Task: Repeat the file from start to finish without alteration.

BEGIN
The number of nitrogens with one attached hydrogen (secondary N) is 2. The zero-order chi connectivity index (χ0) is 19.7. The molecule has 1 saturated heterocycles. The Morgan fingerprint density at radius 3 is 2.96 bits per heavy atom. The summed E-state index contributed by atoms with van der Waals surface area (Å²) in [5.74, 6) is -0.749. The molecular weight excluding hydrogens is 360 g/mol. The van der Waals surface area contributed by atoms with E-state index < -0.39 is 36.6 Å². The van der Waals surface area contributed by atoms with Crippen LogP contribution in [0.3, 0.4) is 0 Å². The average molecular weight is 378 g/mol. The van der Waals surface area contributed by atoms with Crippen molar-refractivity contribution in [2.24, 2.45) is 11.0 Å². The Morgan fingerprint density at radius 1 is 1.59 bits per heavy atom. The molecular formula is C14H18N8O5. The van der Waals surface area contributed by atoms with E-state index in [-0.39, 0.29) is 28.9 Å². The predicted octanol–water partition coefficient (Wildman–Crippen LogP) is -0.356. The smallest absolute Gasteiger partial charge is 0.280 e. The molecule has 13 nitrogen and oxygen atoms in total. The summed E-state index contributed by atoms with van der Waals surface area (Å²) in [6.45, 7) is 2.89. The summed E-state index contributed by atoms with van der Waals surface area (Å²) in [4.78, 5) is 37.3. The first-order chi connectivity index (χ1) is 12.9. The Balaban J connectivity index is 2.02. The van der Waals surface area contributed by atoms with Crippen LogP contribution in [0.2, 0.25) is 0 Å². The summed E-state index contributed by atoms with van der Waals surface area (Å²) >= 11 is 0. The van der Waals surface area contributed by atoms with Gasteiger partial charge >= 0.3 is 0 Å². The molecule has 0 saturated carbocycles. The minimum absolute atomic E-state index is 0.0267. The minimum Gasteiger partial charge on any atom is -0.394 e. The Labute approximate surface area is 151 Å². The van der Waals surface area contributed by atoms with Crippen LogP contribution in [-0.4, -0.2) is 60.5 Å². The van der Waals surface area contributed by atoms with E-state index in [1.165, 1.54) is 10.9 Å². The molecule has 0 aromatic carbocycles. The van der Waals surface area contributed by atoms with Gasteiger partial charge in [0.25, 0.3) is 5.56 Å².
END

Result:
The number of nitrogens with one attached hydrogen (secondary N) is 2. The zero-order chi connectivity index (χ0) is 19.7. The molecule has 1 saturated heterocycles. The Morgan fingerprint density at radius 3 is 2.96 bits per heavy atom. The summed E-state index contributed by atoms with van der Waals surface area (Å²) in [5.74, 6) is -0.749. The molecular weight excluding hydrogens is 360 g/mol. The van der Waals surface area contributed by atoms with E-state index < -0.39 is 36.6 Å². The van der Waals surface area contributed by atoms with Crippen LogP contribution in [0.3, 0.4) is 0 Å². The average molecular weight is 378 g/mol. The van der Waals surface area contributed by atoms with Crippen molar-refractivity contribution in [2.24, 2.45) is 11.0 Å². The Morgan fingerprint density at radius 1 is 1.59 bits per heavy atom. The molecular formula is C14H18N8O5. The van der Waals surface area contributed by atoms with E-state index in [-0.39, 0.29) is 28.9 Å². The predicted octanol–water partition coefficient (Wildman–Crippen LogP) is -0.356. The smallest absolute Gasteiger partial charge is 0.280 e. The molecule has 13 nitrogen and oxygen atoms in total. The summed E-state index contributed by atoms with van der Waals surface area (Å²) in [6.45, 7) is 2.89. The summed E-state index contributed by atoms with van der Waals surface area (Å²) in [4.78, 5) is 37.3. The first-order chi connectivity index (χ1) is 12.9. The Balaban J connectivity index is 2.02. The van der Waals surface area contributed by atoms with Crippen LogP contribution in [0.2, 0.25) is 0 Å². The summed E-state index contributed by atoms with van der Waals surface area (Å²) >= 11 is 0. The van der Waals surface area contributed by atoms with Gasteiger partial charge >= 0.3 is 0 Å². The molecule has 0 saturated carbocycles. The minimum absolute atomic E-state index is 0.0267. The minimum Gasteiger partial charge on any atom is -0.394 e. The Labute approximate surface area is 151 Å². The van der Waals surface area contributed by atoms with Crippen LogP contribution in [-0.4, -0.2) is 60.5 Å². The van der Waals surface area contributed by atoms with E-state index in [1.165, 1.54) is 10.9 Å². The molecule has 0 aromatic carbocycles. The van der Waals surface area contributed by atoms with Gasteiger partial charge in [0.25, 0.3) is 5.56 Å².